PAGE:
TikTok is going through one of its worst moments. The banning of the popular short video app in the United States has been hanging over the airwaves for months now, reaching the point where TikTok has already been banned on official devices in both the US and other countries, including Canada, the UK and France, as well as European institutions.
A few days ago, Montana Governor Greg Gianforte took the first step towards banning TikTok on U.S. soil, signing a law that will veto the app from app stores such as the Play Store and App Store in his state. SB 419, which will not be effective until January 1, 2024, would penalize any app store or entity hosting TikTok with a whopping $10,000 per day.
Given this situation, it was to be expected that TikTok would fight back, and it has. The company has sued the state of Montana for this new law, which it considers “unconstitutional”.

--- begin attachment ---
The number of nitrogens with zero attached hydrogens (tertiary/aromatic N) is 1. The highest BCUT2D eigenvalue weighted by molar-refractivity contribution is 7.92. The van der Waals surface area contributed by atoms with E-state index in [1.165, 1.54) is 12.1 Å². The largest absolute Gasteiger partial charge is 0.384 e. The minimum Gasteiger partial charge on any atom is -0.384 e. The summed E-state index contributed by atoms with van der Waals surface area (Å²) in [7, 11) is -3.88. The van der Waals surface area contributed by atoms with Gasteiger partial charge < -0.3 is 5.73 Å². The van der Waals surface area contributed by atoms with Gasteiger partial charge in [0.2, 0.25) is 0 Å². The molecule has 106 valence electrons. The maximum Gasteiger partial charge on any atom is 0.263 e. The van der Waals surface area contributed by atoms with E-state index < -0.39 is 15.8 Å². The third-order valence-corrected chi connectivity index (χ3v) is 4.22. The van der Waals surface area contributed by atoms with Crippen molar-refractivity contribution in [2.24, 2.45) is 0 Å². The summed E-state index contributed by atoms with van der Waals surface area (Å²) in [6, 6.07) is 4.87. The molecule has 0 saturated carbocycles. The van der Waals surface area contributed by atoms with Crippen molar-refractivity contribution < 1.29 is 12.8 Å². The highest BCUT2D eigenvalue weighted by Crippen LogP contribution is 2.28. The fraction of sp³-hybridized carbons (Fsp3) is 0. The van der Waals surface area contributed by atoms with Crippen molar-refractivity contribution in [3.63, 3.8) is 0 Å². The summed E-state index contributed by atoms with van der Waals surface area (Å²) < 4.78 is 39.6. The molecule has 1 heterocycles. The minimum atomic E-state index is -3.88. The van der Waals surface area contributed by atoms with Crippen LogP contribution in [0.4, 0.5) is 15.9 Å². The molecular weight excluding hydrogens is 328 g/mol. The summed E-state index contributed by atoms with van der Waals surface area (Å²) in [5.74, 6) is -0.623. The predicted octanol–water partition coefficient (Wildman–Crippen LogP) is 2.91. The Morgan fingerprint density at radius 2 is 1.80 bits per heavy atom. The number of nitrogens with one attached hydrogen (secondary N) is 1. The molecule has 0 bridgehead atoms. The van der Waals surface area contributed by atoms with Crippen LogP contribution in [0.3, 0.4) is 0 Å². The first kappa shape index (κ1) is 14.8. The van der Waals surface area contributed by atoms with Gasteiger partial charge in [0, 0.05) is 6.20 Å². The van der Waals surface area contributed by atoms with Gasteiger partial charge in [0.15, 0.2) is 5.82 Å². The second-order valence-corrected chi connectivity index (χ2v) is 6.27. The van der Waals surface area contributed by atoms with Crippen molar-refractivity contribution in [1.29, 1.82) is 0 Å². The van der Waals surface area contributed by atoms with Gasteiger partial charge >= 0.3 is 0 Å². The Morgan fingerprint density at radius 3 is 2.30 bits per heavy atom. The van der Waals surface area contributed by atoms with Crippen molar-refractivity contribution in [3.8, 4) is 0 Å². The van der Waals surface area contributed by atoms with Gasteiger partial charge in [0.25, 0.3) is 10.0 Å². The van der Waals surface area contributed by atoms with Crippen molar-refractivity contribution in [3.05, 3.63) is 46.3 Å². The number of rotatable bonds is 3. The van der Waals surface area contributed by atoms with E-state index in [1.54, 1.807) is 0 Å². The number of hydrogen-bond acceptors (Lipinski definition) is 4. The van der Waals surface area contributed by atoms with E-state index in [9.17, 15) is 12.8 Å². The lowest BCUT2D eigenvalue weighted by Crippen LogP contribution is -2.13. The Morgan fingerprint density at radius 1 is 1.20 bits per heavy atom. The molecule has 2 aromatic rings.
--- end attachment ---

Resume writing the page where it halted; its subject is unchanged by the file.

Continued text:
“We are challenging Montana’s unconstitutional ban on TikTok to protect our business and the hundreds of thousands of TikTok users in Montana,” a TikTok spokesperson said in a statement echoed by The Verge. “We believe our legal challenge will prevail based on an exceedingly strong set of precedents and facts.”
The complaint filed by TikTok asserts that Montana’s ban would be unconstitutional because it violates the First Amendment, which guarantees freedom of speech. In addition, TikTok argues that such a ban would be unlawful because only the federal government, headed by Joe Biden, can place restrictions to remedy a national security threat.
This lawsuit would join another filed last Thursday in Montana by a group of content creators. Like TikTok itself, the complaint of this group of tiktokers describes the ban as unconstitutional and considers that it violates their freedom of expression.
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